A real estate bubble can happen for a number of reasons. One example is when there is a rapid increase in property values, not supported by solid economic factors such as rising wages. Eventually prices reach unsustainable levels and then decline, often rapidly. That’s what happened beginning in 2003 when in May the median selling price of a home in El Dorado County was $319,000. By May of 2006 the median selling price had climbed 56 percent to $500,000. Then the bubble popped. The run up in home prices could not be supported by solid economic data. Over the next five years home prices retreated and by May of 2011 the county’s median selling price stood at $250,000.
That unpleasant experience was duplicated all over the country resulting in 7.5 million homeowners losing their homes through foreclosure or short sales. It cost taxpayers about a trillion dollars, plunged the country into the Great Recession and has certainly made a lasting impression. Since then, our country has made it a national priority that we never have a repeat performance. For insurance, the Feds have taken unprecedented steps to regulate every aspect of the mortgage financing.
Looking back maybe we deserved what we got. Did we really believe that the value of our homes could continue going up 15 to 20 percent a year? At that rate of appreciation we were willing to do most anything, pay any price, to ride the train to financial independence through homeownership. Our homes were the vehicles that financed our lifestyle. They became ATMs for millions of Americans who withdrew a trillion dollars in home equity. Our economy revolved around debt and rising home values making it all possible. Okay, so that’s all water under the bridge. There is no way, after what we have experienced, we could ever have another real estate bubble, right? Well, maybe not.
In May of 2011, the median selling price of a county home was $250,000. Last month, the median selling price for the same size house was $379,000. That’s a 51 percent increase in 3 years, a bit reminiscent of the increase we experienced between 2003 and 2006.
Many communities in the county are experiencing even higher appreciation rates. According to the statistics furnished by the El Dorado County Association of Realtors, the average selling price of a home in El Dorado Hills jumped 22 percent from last year, Placerville homes shot up 27 percent in a year and homes in Somerset/South County experienced a 70 percent increase. Does this rate of appreciation remind you of anything?
Rapidly increasing property values by themselves are not indicative of a bubble. Bubbles occur when increasing prices are not supported by a similar growth in personal income or job growth. When that happens, housing becomes unaffordable and prices begin to retreat. So as long as new jobs are being created and personal income is growing, another real estate bubble is unlikely.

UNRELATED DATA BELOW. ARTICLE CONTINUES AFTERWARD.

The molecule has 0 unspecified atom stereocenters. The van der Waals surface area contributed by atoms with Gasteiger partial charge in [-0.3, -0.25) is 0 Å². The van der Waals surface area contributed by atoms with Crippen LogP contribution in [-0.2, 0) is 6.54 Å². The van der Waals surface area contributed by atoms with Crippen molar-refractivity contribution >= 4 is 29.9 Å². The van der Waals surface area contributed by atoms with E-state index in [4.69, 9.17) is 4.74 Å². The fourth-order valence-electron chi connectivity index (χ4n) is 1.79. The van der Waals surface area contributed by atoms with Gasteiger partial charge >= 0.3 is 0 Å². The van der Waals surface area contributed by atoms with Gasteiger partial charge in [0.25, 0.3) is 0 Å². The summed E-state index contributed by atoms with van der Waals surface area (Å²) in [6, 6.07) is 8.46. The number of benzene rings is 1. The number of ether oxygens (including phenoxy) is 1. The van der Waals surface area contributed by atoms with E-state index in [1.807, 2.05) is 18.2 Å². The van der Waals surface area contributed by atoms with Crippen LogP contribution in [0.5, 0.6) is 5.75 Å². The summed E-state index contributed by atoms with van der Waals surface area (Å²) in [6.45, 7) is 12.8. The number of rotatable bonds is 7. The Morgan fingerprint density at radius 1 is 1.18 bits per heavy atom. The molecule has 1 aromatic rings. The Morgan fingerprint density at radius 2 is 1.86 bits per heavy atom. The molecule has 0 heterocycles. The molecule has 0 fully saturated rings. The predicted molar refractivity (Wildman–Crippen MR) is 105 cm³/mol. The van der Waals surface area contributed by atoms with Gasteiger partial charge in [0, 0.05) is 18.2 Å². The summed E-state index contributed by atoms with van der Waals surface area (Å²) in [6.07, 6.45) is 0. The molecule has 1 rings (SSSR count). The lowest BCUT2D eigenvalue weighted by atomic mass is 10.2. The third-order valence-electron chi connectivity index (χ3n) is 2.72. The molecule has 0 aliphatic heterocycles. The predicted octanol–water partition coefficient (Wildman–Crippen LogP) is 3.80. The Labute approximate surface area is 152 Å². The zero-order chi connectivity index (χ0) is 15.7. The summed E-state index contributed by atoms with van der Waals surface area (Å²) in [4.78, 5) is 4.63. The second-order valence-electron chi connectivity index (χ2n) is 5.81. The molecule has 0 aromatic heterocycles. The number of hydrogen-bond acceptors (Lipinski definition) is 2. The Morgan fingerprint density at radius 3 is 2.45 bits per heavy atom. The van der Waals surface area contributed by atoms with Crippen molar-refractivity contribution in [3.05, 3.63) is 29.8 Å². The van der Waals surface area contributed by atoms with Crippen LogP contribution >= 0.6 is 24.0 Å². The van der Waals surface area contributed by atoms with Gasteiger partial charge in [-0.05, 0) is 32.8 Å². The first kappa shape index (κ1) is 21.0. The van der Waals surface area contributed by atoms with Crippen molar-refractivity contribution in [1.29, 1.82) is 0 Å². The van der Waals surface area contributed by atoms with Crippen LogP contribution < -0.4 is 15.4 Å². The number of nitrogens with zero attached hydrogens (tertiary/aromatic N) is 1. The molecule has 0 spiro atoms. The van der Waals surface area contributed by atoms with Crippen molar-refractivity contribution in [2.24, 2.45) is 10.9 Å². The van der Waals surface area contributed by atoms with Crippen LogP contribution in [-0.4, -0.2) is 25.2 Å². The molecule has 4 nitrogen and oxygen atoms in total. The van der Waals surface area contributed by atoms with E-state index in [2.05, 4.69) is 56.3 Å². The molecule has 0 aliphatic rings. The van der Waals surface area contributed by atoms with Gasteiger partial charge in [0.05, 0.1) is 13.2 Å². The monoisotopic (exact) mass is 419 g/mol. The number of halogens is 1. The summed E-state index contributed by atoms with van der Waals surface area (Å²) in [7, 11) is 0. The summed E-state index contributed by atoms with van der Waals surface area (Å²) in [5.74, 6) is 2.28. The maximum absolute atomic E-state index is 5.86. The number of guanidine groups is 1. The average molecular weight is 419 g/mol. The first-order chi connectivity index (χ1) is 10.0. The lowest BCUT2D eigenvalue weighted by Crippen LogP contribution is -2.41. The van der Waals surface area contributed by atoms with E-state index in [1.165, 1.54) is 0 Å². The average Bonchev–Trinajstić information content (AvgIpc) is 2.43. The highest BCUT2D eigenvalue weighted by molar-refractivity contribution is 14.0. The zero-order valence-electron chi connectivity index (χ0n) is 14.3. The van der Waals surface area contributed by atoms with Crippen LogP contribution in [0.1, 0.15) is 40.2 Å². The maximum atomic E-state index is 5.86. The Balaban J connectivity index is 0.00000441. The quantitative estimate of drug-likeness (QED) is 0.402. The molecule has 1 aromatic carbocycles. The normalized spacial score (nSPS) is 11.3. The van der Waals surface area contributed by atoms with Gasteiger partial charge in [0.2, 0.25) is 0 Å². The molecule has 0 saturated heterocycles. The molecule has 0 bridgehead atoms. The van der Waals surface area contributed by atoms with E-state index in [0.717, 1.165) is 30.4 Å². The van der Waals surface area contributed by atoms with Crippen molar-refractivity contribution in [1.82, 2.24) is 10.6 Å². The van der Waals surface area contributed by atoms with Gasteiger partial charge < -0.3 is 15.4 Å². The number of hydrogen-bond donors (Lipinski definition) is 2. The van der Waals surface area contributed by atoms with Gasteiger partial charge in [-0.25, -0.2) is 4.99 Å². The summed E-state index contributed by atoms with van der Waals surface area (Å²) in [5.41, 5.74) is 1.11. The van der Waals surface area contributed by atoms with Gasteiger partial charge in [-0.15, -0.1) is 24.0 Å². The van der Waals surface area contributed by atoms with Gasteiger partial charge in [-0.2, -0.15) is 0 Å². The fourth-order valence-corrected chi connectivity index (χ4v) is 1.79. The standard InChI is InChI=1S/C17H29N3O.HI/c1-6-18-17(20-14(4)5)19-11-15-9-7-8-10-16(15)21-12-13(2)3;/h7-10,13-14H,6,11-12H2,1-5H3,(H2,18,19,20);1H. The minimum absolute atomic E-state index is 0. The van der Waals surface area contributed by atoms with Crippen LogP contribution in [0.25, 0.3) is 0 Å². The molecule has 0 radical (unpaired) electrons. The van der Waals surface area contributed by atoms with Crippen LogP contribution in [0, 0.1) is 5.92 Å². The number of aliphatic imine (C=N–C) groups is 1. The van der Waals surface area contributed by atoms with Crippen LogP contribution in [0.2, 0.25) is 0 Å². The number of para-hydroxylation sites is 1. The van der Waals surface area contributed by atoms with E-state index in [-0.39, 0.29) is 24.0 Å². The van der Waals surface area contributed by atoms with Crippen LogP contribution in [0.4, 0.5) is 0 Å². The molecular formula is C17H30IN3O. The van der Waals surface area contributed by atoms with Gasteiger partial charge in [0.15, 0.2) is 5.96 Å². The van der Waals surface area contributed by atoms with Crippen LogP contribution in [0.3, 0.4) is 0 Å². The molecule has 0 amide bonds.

It would appear that the economy is doing pretty good. The Labor Department reported 217,000 new jobs were created in May. It was the first four-month stretch of job creation above 200,000 since the boom days of the late 1990s. With over 800,000 new jobs created in the last four months, housing sales should be breaking records. But they’re not. National home sales are running 6.8 percent less than a year ago, California is off by 7 percent and El Dorado County sales are 14 percent lower than last year.
A few small details, hidden in the jobs report may explain why housing sales are not sizzling this summer. While the economy is adding lots of jobs, most are in low-paying accommodation, food-service, retail and temporary service. So while lower paying jobs are expanding, we have lost 1.5 million higher-paying manufacturing jobs.
May’s Labor Report also says that a larger percentage of folks are not working. The labor participating rate, currently at 62.8 percent, remains below the 66.2 percent at the beginning of 2008. Personal income, after adjusting for inflation, hasn’t improved since 2007 and although 217,000 jobs were added last month, another 200,000 folks started looking for work, which is one reason the unemployment rate remains unchanged at 2008 levels. If economic growth and wages are not pushing up home prices, what is?
The lack of inventory has been credited for our recent run up in prices. That would make sense if supply were short but it’s not. Current county residential listings are at a three-year high. With a questionable jobs report, no increase in personal income and lots of homes on the market, what’s responsible for the spike in home prices?
Zillow asked that question to 106 noted economists and real estate experts. More than 90 percent said these recent price hikes were either already inflating a bubble or had a moderate to high risk of inflating one. That’s scary.
An alternative view is that prices have “bounced” back, having been artificially depressed by all the foreclosures and short sales. When the distressed inventory disappeared, property values bounced up to where they should be in a normal market. The recent gains are not a reflection of a price bubble but the real market value. That would certainly be the preferred explanation, but if prices climb much higher this year, I’m getting out my umbrella.
Ken Calhoon is a real estate broker and can be reached at firstname.lastname@example.org.